In focus groups after the end of the study the researchers asked the participants structured questions about the emotional significance and impact of making tea, what tea meant to them, what it made them feel and why.

What were the results of the study?

Although the groups showed no significant difference in anxiety prior to the testing, the researchers say that after the study there were significant and marked differences.

The researchers say that the post-test level of anxiety in the tea group was lower than that of the non-tea group, with the non-tea group showing a 25% increase in anxiety levels after the stress-inducing task, compared to a 4% decrease in anxiety levels in the tea group.

The researchers say that, “Focus groups conducted with participants after the experiment confirmed that the ritual of making and consuming tea does make an important contribution to the overall effect of mediating stress”. For example, one participant said that tea created a “chill-out moment” that helped to “draw a line under” their stressful experience. Others reported feeling “looked
after” and “cared for” by having tea made for them.

What interpretations did the researchers draw from these results?

The authors conclude that tea not only reduced anxiety caused by the task, but that it also lowered the group’s anxiety below the starting level, effectively making participants more relaxed than they were prior to the stress-inducing activity. Conclusions from the focus groups were that, during periods of stress, “tea’s reputation for inducing calm extends beyond the effects of its physical properties on our bodies and brains”.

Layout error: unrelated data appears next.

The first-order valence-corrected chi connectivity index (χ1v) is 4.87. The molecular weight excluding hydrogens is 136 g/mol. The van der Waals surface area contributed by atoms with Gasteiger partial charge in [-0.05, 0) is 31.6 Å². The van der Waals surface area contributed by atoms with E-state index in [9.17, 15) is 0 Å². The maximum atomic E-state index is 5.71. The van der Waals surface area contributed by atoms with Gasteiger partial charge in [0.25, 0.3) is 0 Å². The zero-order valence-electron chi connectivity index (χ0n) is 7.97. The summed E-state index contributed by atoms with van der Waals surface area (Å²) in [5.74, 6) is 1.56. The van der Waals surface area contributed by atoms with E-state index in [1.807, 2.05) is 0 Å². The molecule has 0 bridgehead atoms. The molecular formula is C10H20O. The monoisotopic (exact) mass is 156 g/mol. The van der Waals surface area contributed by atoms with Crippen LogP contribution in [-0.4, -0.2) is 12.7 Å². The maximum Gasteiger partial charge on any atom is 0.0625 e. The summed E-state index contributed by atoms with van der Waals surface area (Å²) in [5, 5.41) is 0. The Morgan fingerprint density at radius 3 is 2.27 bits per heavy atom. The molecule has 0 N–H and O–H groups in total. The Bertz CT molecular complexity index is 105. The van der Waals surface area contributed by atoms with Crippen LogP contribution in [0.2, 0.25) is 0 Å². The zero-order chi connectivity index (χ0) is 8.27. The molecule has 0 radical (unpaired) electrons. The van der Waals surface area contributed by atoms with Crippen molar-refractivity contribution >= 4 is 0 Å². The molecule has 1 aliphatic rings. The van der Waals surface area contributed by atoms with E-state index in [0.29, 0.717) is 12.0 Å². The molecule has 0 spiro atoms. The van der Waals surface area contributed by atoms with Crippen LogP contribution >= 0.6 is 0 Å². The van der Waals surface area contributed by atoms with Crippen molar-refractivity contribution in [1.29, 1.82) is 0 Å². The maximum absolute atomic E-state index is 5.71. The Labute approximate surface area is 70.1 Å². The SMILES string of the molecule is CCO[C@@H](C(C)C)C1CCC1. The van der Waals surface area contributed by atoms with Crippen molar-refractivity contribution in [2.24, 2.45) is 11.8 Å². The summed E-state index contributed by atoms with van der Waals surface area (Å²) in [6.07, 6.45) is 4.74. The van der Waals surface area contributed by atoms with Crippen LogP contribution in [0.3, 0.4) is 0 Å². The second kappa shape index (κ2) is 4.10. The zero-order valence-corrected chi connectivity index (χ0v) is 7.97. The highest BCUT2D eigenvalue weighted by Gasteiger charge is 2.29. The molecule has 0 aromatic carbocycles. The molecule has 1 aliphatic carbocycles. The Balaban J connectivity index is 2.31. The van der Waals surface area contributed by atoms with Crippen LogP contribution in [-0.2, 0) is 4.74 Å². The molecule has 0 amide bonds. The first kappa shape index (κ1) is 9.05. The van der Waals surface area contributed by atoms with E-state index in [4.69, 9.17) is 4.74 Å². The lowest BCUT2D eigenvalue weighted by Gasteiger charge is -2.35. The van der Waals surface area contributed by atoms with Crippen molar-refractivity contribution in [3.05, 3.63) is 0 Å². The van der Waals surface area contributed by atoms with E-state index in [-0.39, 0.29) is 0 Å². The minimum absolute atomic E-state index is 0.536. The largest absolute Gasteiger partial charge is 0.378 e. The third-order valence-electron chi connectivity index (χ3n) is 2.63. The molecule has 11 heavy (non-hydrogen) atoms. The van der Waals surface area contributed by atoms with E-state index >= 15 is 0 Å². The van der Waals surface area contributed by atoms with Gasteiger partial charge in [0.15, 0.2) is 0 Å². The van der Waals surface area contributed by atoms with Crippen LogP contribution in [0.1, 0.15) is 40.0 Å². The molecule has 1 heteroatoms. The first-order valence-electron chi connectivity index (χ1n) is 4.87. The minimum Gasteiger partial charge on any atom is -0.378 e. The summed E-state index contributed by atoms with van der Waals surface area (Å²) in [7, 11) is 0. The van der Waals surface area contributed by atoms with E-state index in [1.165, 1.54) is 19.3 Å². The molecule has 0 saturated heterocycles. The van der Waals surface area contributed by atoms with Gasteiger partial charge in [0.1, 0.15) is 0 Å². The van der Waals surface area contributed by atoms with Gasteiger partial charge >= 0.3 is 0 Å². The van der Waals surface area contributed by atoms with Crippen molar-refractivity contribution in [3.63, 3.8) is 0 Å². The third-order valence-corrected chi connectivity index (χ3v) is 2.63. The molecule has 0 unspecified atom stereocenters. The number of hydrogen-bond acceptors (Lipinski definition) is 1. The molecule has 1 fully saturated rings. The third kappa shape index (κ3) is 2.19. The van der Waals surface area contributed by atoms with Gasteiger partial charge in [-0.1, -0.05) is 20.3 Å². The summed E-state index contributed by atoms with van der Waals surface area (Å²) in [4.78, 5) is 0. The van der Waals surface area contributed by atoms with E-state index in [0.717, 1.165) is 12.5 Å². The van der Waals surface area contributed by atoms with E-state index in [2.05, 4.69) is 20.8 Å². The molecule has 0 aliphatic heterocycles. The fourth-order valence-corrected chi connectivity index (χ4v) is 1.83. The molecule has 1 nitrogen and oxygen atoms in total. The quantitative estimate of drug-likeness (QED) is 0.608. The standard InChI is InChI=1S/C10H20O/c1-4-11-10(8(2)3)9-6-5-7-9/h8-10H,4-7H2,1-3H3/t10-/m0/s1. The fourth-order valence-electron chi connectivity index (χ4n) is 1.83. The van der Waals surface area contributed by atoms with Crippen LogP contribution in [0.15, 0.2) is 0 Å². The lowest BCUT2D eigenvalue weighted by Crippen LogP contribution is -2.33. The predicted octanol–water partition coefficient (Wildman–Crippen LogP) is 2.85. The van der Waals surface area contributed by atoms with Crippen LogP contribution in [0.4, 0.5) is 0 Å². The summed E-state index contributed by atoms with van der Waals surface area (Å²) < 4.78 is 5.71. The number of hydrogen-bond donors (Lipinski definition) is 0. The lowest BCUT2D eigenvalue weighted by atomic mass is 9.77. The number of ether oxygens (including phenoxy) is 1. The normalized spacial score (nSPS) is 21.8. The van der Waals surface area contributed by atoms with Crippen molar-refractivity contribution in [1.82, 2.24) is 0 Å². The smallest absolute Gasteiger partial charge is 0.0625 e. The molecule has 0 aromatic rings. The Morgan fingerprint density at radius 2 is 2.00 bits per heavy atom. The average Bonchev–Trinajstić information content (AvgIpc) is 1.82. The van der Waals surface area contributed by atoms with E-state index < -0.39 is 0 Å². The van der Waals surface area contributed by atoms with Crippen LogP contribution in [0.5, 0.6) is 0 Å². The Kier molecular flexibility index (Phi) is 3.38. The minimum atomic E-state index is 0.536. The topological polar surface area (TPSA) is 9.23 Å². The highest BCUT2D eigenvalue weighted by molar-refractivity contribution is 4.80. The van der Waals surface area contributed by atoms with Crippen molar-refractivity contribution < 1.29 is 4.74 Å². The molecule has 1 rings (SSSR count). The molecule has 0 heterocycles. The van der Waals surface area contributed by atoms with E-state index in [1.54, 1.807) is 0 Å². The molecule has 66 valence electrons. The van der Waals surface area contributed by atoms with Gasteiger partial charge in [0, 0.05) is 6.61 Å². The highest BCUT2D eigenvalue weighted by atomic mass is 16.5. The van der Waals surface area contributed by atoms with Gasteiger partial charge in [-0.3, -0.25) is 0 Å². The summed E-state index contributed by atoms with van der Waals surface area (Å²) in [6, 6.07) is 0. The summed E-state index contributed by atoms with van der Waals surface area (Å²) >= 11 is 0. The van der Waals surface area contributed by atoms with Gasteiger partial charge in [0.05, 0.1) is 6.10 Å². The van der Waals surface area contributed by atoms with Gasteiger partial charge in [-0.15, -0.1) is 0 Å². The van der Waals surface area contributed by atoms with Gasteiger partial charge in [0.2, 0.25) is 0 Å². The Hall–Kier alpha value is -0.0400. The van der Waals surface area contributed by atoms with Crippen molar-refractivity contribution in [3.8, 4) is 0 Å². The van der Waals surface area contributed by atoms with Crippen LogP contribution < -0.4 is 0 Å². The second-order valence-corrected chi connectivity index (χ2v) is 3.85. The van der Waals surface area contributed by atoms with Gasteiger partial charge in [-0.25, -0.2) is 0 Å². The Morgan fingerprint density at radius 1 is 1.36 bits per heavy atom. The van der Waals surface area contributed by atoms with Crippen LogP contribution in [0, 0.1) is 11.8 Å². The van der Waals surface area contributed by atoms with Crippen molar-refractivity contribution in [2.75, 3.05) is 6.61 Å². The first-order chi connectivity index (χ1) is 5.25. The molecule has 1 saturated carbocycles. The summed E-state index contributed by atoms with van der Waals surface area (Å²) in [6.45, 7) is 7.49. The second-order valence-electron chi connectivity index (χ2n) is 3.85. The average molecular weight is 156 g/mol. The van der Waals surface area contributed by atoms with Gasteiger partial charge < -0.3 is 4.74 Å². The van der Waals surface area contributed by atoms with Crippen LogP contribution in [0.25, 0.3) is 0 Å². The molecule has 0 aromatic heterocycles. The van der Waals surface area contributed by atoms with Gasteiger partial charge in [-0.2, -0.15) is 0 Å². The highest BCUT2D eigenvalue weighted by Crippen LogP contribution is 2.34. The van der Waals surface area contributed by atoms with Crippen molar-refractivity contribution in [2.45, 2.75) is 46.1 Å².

What does the NHS Knowledge Service make of this study?

It is hard to disagree with the researchers who say, “most of our mothers would tell us, if you are upset or anxious, put the kettle on”.  However, research should not be designed merely to support current beliefs. There are several aspects of this study and its reporting that mean the results do not support its conclusions:

  • The researchers do not report sufficient detail on the participants, for example how the sample of 42 were selected, what age they were, where they come from, whether they like tea or not, whether mental illness had been excluded and what time of day the tests were conducted. Uneven distribution of these characteristics between the groups could account for the differences seen.
  • The method of allocation to the groups is not described. This is important, as if this was a non-randomised process it is also likely that the groups were different before the study started. Examination of the graphs provided shows that the groups differed by almost 100 points on the anxiety scale before the experiment began.
  • No information about the statistical significance tests is reported. This would have allowed an independent review of how robust the effect seen was. It is only from the graph that the suggestion of a difference can be inferred.
  • There was no blinding in this study, meaning that all the participants and testers were aware of the drinks being consumed. It is very likely that the participants knew what the researchers were interested in finding before they completed the anxiety testing, even sub-consciously this could have affected their responses.

Overall, this study seems to be soft evidence supporting a common-sense theory. Better designed trials will be needed if anyone is really interested in how tea helps to calm tea drinkers.